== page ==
In 1909 Sonora Smart Dodd began to campaign for a Fathers’ Day holiday. She later got assistance from the Father's Day Council (founded by the New York Associated Men's Wear Retailers). The campaign culminated with President Lyndon Baines Johnson’s 1966 designation of the third Sunday in June as the holiday, followed by President Nixon’s signing that date into law in 1972.
Dodd thought of Fathers’ Day as a recognition of men’s parenting. The Associated Men’s Wear Retailers saw it as a chance to sell more goods to (or for) men. But both men as parents and men as consumers are roles that differ from that of breadwinner, the primary participant in the world of work. Breadwinner is the male role definition that patriarchy’s intersection with capitalism assigns men. Paid work, subjecting one’s time and skills to the demands of the job, is supposed to be integral to the definition of maleness, just as family, subjecting one’s time and efforts to the demands of parenting, is to the definition of femaleness.
But are maleness and femaleness as different as the ideology says? Or, is it possible to build societies in which parenting and the world of paid work are not alien to each other? And what kinds of social policies would be necessary to create that kind of society?
Some countries have sought this goal through use of parental leave policies. Probably the first such policy was Sweden’s parental leave system, enacted in 1974. Both mothers and fathers were free to take leave – as much as a year – after the birth of a child. But, the formal gender equality of treatment in the law was not sufficient to counter the substantive gender inequality of the world of work. Women usually made less money than their male partners, so families usually decided – an economically sound choice – that women would take the parental leave. By 1991, only six percent of fathers were taking parental leave.
So in 1995 the law was changed. “Daddy leave” was instituted. No father was required to stay home, but the family lost one month of leave if the father did not take it – and in 2002 the “daddy leave” portion was raised to two months. It was as if a dam dividing two worlds had been broken: soon more than 80 percent of fathers took leave. And, interestingly enough, increasingly fathers have not only taken the two months but have also moved their share of parental leave above the minimum, particularly in the cities and among college-educated couples. Although Sweden was the pioneer, others, including Norway, Germany, Iceland and Portugal have also designed parental leave policies that require fathers to use part of the leave if the family is to get the whole leave package.
So far, it’s an interesting story about social policy – but there is more here. Shared parental leave has implications for labor market flexibility and, maybe, for what it means to be a male.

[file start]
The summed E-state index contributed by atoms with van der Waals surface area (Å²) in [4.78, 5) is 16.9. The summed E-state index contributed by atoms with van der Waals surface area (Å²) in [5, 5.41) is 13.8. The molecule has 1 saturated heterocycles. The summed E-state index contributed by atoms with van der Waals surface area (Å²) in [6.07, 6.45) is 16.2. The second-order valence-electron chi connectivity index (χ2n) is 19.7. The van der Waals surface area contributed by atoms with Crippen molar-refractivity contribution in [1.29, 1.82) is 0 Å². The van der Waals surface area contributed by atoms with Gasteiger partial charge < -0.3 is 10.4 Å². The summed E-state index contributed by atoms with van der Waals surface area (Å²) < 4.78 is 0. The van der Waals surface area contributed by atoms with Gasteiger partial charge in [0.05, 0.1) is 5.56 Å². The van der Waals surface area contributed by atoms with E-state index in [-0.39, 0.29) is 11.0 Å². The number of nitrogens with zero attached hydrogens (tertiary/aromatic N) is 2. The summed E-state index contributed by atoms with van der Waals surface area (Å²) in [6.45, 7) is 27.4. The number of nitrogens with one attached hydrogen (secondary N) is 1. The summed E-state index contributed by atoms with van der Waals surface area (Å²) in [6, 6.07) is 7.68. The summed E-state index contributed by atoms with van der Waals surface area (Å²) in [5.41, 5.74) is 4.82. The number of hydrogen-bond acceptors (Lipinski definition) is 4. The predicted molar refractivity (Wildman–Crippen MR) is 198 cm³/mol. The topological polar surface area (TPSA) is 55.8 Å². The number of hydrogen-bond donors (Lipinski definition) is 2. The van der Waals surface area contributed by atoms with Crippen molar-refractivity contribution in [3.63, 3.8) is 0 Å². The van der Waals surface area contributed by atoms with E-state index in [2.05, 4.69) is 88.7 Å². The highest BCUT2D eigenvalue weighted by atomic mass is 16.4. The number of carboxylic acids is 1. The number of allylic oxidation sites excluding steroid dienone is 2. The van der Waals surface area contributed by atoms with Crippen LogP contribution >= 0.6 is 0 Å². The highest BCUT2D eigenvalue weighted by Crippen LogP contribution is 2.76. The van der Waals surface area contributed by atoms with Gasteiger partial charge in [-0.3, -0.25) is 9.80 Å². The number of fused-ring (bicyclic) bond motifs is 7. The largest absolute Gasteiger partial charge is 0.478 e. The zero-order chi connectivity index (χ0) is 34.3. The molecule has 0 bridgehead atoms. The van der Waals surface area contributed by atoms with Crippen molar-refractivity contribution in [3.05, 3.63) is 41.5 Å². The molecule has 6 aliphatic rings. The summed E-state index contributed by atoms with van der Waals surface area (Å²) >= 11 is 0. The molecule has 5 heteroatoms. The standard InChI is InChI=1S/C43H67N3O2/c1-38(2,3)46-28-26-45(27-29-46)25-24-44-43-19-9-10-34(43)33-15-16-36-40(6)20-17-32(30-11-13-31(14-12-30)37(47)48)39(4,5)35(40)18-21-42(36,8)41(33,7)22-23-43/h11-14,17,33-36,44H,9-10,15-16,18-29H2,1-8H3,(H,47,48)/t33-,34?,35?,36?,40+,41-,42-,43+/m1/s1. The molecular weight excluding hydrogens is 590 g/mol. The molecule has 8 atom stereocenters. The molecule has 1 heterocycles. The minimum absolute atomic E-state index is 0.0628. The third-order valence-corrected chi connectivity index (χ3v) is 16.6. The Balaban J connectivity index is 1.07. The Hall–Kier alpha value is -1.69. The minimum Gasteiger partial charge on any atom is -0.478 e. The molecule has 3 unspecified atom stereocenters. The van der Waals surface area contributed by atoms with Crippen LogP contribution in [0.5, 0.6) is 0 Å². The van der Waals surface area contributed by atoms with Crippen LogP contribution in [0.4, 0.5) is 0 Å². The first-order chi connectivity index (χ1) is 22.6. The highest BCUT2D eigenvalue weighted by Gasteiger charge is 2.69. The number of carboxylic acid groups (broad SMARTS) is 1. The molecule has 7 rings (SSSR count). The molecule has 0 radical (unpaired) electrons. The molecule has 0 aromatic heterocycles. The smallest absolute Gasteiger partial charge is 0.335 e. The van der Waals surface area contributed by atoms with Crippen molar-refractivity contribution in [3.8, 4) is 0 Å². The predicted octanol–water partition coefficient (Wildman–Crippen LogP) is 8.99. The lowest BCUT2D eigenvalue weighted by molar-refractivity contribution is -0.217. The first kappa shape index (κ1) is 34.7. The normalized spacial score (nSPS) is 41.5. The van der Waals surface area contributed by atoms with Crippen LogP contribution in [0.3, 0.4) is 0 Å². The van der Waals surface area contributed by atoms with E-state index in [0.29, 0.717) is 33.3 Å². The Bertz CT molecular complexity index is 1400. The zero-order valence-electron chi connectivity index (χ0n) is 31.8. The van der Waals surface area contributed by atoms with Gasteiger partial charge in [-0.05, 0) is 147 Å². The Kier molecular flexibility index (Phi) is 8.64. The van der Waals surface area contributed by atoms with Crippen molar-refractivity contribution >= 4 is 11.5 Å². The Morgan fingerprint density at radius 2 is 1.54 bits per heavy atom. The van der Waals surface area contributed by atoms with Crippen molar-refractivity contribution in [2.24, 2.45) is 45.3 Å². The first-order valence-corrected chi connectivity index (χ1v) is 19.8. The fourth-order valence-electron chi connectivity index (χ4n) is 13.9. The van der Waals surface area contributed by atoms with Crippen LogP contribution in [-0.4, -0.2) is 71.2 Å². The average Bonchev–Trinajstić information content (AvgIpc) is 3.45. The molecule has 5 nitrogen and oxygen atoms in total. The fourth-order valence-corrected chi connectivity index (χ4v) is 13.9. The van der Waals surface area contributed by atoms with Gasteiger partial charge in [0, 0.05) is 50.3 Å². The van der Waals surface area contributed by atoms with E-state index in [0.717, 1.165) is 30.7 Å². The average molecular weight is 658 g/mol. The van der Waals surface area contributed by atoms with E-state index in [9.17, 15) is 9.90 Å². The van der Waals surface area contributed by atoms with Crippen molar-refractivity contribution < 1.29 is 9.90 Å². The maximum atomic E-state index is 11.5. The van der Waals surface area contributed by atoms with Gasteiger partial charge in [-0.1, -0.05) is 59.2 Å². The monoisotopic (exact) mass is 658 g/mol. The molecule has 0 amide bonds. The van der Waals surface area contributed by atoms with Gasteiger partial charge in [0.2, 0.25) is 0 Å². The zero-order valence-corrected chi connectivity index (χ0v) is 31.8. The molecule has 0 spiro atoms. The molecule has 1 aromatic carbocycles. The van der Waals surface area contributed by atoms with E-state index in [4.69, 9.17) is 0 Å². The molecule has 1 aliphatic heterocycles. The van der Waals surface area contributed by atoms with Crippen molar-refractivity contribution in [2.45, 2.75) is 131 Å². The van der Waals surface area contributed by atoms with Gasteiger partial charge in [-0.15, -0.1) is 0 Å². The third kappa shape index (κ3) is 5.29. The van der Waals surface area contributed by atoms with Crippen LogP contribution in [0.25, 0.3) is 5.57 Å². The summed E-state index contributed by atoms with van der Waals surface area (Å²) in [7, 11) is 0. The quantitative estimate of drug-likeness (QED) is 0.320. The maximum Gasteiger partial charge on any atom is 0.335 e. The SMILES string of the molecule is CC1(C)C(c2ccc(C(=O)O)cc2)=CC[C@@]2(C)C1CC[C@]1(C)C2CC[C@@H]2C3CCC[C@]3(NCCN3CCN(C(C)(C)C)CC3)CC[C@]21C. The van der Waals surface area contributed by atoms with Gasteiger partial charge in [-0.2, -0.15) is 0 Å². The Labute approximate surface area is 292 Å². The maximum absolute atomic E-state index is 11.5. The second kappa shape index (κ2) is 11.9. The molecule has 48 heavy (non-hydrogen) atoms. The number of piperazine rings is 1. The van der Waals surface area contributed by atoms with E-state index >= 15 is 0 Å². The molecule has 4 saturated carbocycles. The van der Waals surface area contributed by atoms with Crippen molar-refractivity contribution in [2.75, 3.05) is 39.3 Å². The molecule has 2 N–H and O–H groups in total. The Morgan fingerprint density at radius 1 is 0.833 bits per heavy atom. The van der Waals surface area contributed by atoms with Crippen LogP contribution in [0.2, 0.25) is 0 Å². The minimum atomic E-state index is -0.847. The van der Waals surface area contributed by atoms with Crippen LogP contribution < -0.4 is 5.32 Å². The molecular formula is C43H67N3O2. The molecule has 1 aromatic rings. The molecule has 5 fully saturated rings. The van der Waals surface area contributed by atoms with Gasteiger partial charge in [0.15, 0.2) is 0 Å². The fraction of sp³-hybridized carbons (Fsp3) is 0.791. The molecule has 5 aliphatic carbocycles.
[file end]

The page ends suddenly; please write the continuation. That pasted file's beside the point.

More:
Companies initially resisted the use of the leave by men, much more so than when women were taking all or most of the leave. Once the incentive of male “use it or family loses it” was in place, however, that resistance was overcome. Class and traditions of male identity still matter. Senior executives, whether male or female, are less likely to take all or most of the leave, and the same is true for the self-employed and growing immigrant population.
However, the widespread use of parental leave by both sexes has required adjustments in the labor market. Some businesses have responded by urging use of the leave in long periods, arguing that planning is easier if it is known that an employee will be out for an extended period of time. But as the head of Human Resources at Ericsson in Sweden pointed out, new employees used to look first for big paychecks but “now they want work-life balance. We have to adapt.” A study by the Swedish Institute of Labor Market Policy Evaluation found that when fathers take parental leave, mothers’ earnings increase.
And the adaptation is not just in the workplace or the individual family. Birgitta Ohlsson, Swedish minister for European affairs, sums up the change when she says, “Now men can have it all – a successful career and being a responsible daddy. . . . It’s a new kind of manly.” Or, as another Swedish mother said, she found her husband, a game warden, most attractive “when he is the forest with his rifle over his shoulder and the baby on his back.”
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Bill Barclay is on the Steering Committee of Chicago DSA and serves as DSA National Member Organizer.
1. On Sweden see “The Female Factor: Paternity Leave Law Helps to Redefine Masculinity in Sweden,” NYT 6/15/2010;
For Iceland see D. Gunn, “How Should Parental Leave be Structured? Ask Iceland.”
3. “The Female Factor.”
5. Both quotes from “The Female Factor.”